RR: By starting with those relationships as the base, it is a pebble in the water, because the ripple effect isn’t just that time that you sit there speaking to those artists. There’re all sorts of things going on that actually, in turn, connect us through the creator and all that is created. That’s where I love all that time-collapsed space that the body does when you’re sitting with other bodies and talking. It’s not just talking about art.
KJ: I’ve just been told by so many it’s not important. There’s the compact negotiations, there’s the COP, there’s the climate negotiations. How can you be doing that?
RR: Yes, I sort of worked my way through, because the arts or the creative practice got bashed out of me at school. Yet that practice has developed through working with the Pacific Sisters actually. There’re different ways that artists see things; we see all the different potentialities, so they’ve got to keep us at the table.
It’s just so important not to separate it out. ‘We’re the deep thinkers, we’re the issue brokers, we’re the activists — and you’ve just done a painting about a whale.’ You know, they’ve got to have us at the table so that they can see that maybe a different lens that we see the world through can actually expand and add to those ideas. At the moment, they just squash us down. Of course, it’s not going to be valid if they just look at it like art — but if they look at it as an important Indigenous tool of living, then all of a sudden art becomes a whole different thing.
LT: Also, with the Sisters, it was so pioneering. The next generation of artists that have come after the Pacific Sisters have so much available to them to grow that collective identity. For me, going home to my village every year — which I haven’t now for two years — is really difficult. For years I was going there and trying to impose my shit on them: ‘You should be doing it like this, you should be doing it like that.’ My auntie is saying, ‘Look, your ideas — they’re great ideas but they’re just too sophisticated for this place’. But that’s fine — you go and keep the big picture. And years and years, going back and forth, trying to do this and thinking that of them, and trying to understand the culture in a very particular way — and to only recently come into the possibility that I want to go back to live there. I don’t have any friends; I’ve got a shitload of relatives.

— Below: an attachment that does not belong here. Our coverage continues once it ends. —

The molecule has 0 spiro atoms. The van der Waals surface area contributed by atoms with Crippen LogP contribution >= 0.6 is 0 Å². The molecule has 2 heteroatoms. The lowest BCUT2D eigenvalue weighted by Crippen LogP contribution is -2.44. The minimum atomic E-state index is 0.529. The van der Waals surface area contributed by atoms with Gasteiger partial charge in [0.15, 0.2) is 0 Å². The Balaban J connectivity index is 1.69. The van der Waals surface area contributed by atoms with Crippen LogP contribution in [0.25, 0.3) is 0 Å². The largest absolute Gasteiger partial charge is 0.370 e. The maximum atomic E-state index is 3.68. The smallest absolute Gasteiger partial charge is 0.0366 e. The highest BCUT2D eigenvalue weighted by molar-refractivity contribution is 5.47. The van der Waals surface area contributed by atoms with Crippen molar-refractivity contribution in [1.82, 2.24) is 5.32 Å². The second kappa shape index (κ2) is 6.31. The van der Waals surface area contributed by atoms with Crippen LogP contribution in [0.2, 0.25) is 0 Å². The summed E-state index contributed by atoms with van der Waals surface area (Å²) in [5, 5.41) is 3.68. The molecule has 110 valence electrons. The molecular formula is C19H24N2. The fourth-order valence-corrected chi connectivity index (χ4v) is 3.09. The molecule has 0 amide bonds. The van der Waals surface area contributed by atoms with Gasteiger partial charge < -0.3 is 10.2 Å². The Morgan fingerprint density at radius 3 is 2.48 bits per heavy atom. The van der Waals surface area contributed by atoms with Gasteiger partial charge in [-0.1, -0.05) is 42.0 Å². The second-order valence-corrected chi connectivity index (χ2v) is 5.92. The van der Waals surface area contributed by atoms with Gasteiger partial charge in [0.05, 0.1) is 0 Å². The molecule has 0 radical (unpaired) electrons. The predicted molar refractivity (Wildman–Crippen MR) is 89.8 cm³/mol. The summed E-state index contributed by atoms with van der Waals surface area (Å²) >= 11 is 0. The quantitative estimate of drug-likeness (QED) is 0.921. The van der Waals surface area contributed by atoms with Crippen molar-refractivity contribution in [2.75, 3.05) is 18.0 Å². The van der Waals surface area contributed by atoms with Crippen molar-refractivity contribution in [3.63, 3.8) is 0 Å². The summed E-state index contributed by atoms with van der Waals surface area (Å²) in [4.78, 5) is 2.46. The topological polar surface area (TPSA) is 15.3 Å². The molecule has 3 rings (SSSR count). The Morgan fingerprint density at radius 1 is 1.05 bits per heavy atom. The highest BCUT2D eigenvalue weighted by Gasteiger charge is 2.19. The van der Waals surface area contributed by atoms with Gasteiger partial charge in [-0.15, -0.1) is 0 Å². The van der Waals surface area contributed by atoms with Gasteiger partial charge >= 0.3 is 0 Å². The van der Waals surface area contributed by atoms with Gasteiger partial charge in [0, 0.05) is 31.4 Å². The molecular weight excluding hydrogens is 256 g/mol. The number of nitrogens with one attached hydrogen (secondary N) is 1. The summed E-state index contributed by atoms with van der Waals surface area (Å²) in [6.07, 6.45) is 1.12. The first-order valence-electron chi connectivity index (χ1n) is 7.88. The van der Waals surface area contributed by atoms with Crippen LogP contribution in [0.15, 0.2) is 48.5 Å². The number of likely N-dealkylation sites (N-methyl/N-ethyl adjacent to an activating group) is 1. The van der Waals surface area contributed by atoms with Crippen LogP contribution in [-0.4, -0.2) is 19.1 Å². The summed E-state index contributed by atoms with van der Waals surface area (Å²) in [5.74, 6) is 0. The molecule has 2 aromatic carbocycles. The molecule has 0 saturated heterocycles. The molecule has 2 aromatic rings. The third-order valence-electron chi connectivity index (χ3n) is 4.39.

Knowing that I needed to make some friends that are like-minded people (just one or two!) and starting to rethink how my village is, I realised that — with so many conflicting values from other places — that I have to do the work on ideas of what is empowering for me from the arts. What I know to be empowering for many artists, and many people who benefit from the work of artists, is the ability to exercise the imagination.
When I come home, when I return to my village, all I care about is growing imagination. I don’t care what their skills are. I don’t care if they can paint, draw, weave, dance, swim — whatever. It doesn’t matter. With imagination, you can be creative geographers; they’re the better geographers. You can be a creative activist; they’re the better activists. So, for me, it’s about that. It’s not about the art itself — what you produce — it’s a modality. It’s a mode of being. That’s the hardest thing to teach and it comes down to imagination.
I’ve got two cousins that are also artists. One of the things we started was a really core conversation over ten years with some enhancers. We took this Tongan term — fakamuna: kind of ‘child’s play’ — which keeps everything open and big and curious and imaginative. We’re starting to just use that word more and more amongst our people. So, we’re not weaving; we’re just playing. And then nobody gets threatened by it. We’re just doing this thing that you all know. But the prize I have my eye on is growing the imagination, growing that play — because that’s what I believe creates better human beings. It doesn’t matter where you come from. That ability is always going to push into something way more complex.
LT: That’s what I think about, because of privilege: I had to investigate this myself because it’s that or stop doing what I love doing. I really had to fight myself. Everything that I make has to fight for its place. And even for myself, to continue to make, I have to fight myself on it. There has to be a reason.
KJ: There really isn’t that kind of space out here to be talking about art or the importance of it. The situation is the way you said, Latai. I came here and I have a ton of relatives and I don’t approve of all of them and I am definitely isolated. It can get difficult — when I don’t have anybody to talk to about this stuff.
RR: You need that community around you. That’s why I talk about the relationship. The Pacific Sisters were just as much about babysitting each other’s kids as the art. When Ani’s husband passed away earlier this year, that’s when — to me — the Pacific Sisters were in their power. We were there: we were in the kitchen. We were sweeping the floors. If people can’t see that, we could be perceived as just a bunch of frocks mucking around. You know, we are doing the real hard work here, reclaiming land and language and mana using body sovereignty.
My favourite activist back then, 30 years ago, was Tame Iti — and he still is, because he stuck up for us. He wanted us to be in those spaces, because he understood the importance of … the sanctified kind of clown who can actually help release all these built-up pressures that are in the village, with nowhere else to go — because everything is in its hierarchy. That’s the beauty about the faʻaluma — the English will say ‘the clown’, but it’s actually like ‘the one who humiliates’. There is an actual sanctified sort of space where they can take on authority — they call it sanctioned chaos, where chaos all of a sudden is actually used to destabilise the hierarchy. For me, Tame could see that was part of the Pacific Sisters — that was part of our ways of being and doing, whereas a lot of people just saw the feathers and the frocks and the exciting parties.